While at this stage a huge pat on the back is deserved, and a rest stop may be required, this should only be seen as a view-point; we now have better clarity to make strategic choices on how to get to where we want to: optimal long-term management.

It’s also important to understand that much of the ‘rule-out process’ will need to be repeated over the years to keep on top of infections and other secondary issues which are common in allergic dogs.

 

 

Allergy testing

 

The next step in the journey is allergy testing, which can provide you with both additional management and treatment options for your dog to proactively help prevent flare-ups occurring, rather than just dampening down the symptoms afterwards.

The most commonly used and simplest method of allergy testing is for your vet to take a blood sample from your dog and send it to a veterinary laboratory, who will test it and send the results back. Your vet will then interpret the results alongside all the information from your dog’s history and work out which allergens are likely to be causing the problem. Once this is known, the allergens can then be avoided or at least exposure to them can often be reduced (for example, wiping their face after eating dry food to remove storage mites if these are found to be an issue).

 

Allergen specific immunotherapy (ASIT)

The main reason allergy testing is done is because it allows a special type of therapy, known as allergen-specific immunotherapy (ASIT), to be created specifically for your dog. Each therapy is tailor made and uses very small amounts of the relevant allergens to ‘re-educate’ the immune system. The allergens stimulate the immune system in a controlled way and because such a small amount is given, the symptoms are not usually triggered. Over time, the allergen specific immunotherapy is administered in gradually increasing amounts until a tolerance/maintenance level is reached. This exposure helps desensitise your pet to the allergens so that when it comes in contact with them for real, they cause less of a problem.

Many vets will opt to take the blood for allergy testing early on during the rule-out stages and ask the laboratory to store it until you are ready to test. This offers the benefit of getting the sample when your dog’s symptoms are at their worst (this helps the test work best) and before any medications are used that could affect the results (these are often needed to control the skin before you reach the diagnosis).

 

Looking at the whole journey

 

Hopefully by now you can understand why dealing with allergies is not simple and why a combination of options will create the best long-term management approach. Broadly speaking, the ‘allergy journey’ can be split into three parts:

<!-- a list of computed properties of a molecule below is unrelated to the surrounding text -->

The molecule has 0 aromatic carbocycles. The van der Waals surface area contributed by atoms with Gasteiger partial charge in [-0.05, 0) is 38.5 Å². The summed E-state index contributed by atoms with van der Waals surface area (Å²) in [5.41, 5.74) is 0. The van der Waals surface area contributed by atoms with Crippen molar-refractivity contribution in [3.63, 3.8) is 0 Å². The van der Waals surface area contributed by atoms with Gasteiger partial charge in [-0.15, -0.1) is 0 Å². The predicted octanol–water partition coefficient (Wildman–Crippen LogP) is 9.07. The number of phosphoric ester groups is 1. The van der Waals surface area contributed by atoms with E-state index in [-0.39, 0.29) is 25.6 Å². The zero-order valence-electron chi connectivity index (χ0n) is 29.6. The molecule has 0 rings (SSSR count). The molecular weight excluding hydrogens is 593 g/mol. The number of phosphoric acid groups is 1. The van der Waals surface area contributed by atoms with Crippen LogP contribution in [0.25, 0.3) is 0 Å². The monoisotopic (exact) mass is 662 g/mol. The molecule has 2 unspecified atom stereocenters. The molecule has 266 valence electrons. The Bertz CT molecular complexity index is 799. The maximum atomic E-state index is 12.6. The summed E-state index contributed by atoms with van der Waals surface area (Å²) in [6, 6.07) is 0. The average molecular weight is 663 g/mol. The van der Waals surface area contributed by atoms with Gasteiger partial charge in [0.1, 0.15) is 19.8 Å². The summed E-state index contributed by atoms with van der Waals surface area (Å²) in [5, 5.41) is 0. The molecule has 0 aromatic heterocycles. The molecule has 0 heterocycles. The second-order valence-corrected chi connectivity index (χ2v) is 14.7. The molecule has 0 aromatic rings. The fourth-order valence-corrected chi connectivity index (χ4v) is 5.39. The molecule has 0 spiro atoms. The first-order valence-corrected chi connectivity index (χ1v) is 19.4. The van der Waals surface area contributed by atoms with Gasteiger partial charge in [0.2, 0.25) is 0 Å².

1. Settling the skin initially
  2. Long-term control
  3. Treating flare-ups

The benefits of long-term control are clear; the better this is, the less flare-ups there will be. The less flare ups there are, the happier and healthier the dog is, and the less negative impact it has on the family – in time, in money and in emotion.  In addition to this, it is often more cost effective to invest in proactively controlling the condition long-term, rather than treating each flare-up as it occurs, because flare ups can be very costly to treat.

 

Staying in Remission

 

When we are looking at medications to treat allergy symptoms, there are a variety of different ones available. They are often used in combination and it’s important to understand why you are using each one. One of the benefits of using a combination of solutions is that it can help to reduce the dependence on certain medications that have a higher risk of side-effects.

 

In addition to using immunotherapy and allergen avoidance (which change the dog’s response to allergens), treatments that stop the itch and reduce inflammation are often also required, at least in the initial stages. These treatments may also be used to treat flare-ups when they occur or might be part of the permanent solution to gain longer-term continued control. The use of products to support the skin barrier, offer antiseptic control and prevent skin parasite problems are also essential components of the solution for many dogs. The separate Avacta ‘Therapy Guide for Dogs and Cats with Allergies’ discusses and compares different treatment options and you can ask your vet for a copy.

 

So now we have the complete roadmap laid out it is time for you, with the guidance of your vet, to decide which route to take. Think about what you want to achieve short-term and where you want the long-term destination to be – these are often different answers. There are no right or wrong answers to this but by making the decisions with your vet and with your dog’s individual requirements at the heart of the plan, you increase the chance of success. You can help the process by being clear about what you can manage and asking for help if you are struggling. For example, many owners find it hard to bathe their dog, administer oral medication or spot the early signs of a flare-up and by giving your vet this information in advance, it will allow them to best support you and your dog along the way.

Atopic dermatitis (an allergy to things in the environment) is a life-long condition and what’s right now may not be right next year. However, throughout their life-time you will remain the single biggest factor in keeping your dog’s skin happy, healthy and controlled.